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Public Cloud

When Genesys servers are hosted on a public cloud, such as Amazon Web Services (AWS), special attention must be paid for handling media paths, since public cloud providers employ both NAT and strict firewall policies.

The firewall policy for the WebRTC Service must allow both HTTP/HTTPS and SRTP.

The firewall policy for the STUN/TURN server must allow the STUN/TURN ports.

Amazon AWS uses a 1-to-1 NAT for all the EC2 instances. Each EC2 instance has a single network interface with a private IP address within the AWS network and each EC2 instance is mapped to a single public IP address that is reachable from the Internet. The 1-to-1 NAT maps the public IP address to the EC2 instance's private IP address. Some STUN server implementations are designed to support hosting behind a 1-1 NAT, so it is possible to also host the STUN server on AWS.

Media servers hosted on AWS must be able to advertise the external IP address in an SDP offer/answer in order to establish the media path with the Genesys WebRTC Service. MCP must be configured to set the external IP address:

mpc.sdp.connection = IN IP4 xxx.yyy.zzz.aaa
sip.transport.localaddress = xxx.yyy.zzz.aaa

Customer (Browser) – Agent (Browser)

Note: A web-based agent desktop application implemented using the Genesys WebRTC JavaScript API could be used in this model. Genesys Workspace Web Edition is such a tool that supports audio-only calls, with no video support at this time.


In this deployment, both customer and agent are using a browser to handle calls. They can discover the server-reflexive address behind their own home router using the STUN server hosted on AWS. The browsers can then establish the media path to the WebRTC Service and have the media path bridged on the WebRTC Service.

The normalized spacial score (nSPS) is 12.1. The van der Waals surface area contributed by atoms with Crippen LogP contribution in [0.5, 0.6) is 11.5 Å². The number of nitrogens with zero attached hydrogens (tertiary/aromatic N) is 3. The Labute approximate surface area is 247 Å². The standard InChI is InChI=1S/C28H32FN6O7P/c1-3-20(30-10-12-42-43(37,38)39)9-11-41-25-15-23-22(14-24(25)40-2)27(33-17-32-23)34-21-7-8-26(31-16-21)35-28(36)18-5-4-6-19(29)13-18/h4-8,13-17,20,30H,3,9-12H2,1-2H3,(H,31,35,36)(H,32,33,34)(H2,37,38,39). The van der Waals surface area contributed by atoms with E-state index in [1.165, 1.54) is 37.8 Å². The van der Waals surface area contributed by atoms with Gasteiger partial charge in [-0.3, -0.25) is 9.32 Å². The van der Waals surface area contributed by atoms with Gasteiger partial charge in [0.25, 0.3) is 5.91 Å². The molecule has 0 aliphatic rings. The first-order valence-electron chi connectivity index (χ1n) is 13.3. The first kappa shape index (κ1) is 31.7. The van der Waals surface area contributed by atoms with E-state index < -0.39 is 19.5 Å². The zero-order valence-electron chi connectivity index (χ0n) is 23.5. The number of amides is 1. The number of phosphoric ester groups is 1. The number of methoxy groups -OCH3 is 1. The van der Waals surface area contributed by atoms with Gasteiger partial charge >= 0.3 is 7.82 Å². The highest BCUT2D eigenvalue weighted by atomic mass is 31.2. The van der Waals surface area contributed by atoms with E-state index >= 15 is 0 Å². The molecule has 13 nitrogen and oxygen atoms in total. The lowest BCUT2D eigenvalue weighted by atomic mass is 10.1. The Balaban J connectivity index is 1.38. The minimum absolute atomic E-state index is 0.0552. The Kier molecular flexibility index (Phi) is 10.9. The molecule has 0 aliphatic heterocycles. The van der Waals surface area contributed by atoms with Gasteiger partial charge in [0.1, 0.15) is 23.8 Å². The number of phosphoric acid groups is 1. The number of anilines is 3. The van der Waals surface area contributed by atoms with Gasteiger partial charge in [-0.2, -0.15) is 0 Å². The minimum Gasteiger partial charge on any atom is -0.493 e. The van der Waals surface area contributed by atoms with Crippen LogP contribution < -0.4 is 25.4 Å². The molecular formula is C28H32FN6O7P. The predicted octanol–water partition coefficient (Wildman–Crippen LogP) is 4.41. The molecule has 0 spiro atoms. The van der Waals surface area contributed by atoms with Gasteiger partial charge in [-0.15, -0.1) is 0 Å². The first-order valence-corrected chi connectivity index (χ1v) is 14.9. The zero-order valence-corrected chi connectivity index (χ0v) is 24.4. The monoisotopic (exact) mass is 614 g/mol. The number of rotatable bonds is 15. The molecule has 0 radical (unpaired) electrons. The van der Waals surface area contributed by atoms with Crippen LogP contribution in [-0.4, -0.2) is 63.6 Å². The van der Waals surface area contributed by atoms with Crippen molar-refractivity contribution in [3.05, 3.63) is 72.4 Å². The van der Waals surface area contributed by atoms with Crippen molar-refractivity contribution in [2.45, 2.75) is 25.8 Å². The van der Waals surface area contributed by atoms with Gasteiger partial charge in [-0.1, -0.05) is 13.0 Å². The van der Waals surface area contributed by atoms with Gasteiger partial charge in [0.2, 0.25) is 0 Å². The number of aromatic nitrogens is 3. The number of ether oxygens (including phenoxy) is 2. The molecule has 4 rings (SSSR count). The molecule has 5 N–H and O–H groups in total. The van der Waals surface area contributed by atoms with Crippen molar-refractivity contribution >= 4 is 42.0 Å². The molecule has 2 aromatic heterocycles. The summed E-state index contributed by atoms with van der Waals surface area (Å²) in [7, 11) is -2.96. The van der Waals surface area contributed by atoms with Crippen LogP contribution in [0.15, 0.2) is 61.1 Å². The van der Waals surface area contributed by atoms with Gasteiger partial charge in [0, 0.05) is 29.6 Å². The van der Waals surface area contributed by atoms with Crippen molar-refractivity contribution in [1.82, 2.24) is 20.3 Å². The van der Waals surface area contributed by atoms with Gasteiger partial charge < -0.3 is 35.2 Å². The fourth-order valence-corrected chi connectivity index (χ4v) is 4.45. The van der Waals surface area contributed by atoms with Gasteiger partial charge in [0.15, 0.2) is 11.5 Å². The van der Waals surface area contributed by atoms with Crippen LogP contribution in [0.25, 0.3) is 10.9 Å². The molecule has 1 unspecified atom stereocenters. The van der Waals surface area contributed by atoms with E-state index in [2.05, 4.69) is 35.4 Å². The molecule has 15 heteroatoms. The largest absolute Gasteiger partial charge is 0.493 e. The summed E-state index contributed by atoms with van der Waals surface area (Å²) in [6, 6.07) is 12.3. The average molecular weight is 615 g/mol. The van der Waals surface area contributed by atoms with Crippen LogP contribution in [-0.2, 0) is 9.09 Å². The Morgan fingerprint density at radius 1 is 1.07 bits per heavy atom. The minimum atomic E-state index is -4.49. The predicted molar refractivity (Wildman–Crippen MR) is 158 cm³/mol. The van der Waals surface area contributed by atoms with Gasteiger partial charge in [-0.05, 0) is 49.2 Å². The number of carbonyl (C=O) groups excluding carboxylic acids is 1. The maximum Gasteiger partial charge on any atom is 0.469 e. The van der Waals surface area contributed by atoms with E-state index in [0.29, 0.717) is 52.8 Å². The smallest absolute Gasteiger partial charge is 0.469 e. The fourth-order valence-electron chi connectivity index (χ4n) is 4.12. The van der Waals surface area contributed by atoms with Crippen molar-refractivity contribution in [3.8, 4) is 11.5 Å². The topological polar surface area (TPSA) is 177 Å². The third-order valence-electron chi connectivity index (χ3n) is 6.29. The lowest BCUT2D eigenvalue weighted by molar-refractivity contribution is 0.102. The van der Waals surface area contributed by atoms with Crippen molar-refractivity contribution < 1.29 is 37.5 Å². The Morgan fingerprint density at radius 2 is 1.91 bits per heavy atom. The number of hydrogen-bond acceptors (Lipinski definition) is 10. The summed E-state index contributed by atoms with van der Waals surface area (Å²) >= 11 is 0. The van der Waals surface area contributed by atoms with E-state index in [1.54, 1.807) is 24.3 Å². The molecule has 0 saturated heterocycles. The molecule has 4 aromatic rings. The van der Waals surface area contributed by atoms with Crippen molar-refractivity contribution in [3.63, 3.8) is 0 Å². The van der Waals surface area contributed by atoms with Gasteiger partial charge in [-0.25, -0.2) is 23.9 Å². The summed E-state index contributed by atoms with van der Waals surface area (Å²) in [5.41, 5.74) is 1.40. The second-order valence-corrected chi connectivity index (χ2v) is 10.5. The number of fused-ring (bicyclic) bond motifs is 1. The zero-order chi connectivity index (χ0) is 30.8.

Customer (Browser) – Agent (Browser)

Customer (Browser) – Agent (Browser Behind a Firewall)

Note: A web-based agent desktop application implemented using the Genesys WebRTC JavaScript API could be used in this model. Genesys Workspace Web Edition is such a tool that supports audio-only calls, with no video support at this time.


When an agent using a browser is connecting to the public cloud from behind an enterprise firewall, the firewall may block RTP traffic or even block UDP altogether. In this case, the deployment will need to deploy a TURN server on AWS to allow the media path to be relayed through the TURN server.

The TURN server must be opened on a port that is accessible by a browser agent behind the enterprise firewall. For example, if the TURN port is not enabled on the firewall, the TURN server port can be enabled on another port for which the firewall allows UDP or TCP traffic through, such as known HTTP(s) ports.

When the browser agent connects to the WebRTC Service, the browser—acting as a TURN client—reserves TURN relay ports before sending an SDP offer to the WebRTC Service. The media path is relayed through the TURN server to the WebRTC Service and then bridged to the customer browser.

Customer (Browser) – Agent (Browser behind a firewall)

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This page was last modified on March 24, 2017, at 05:04.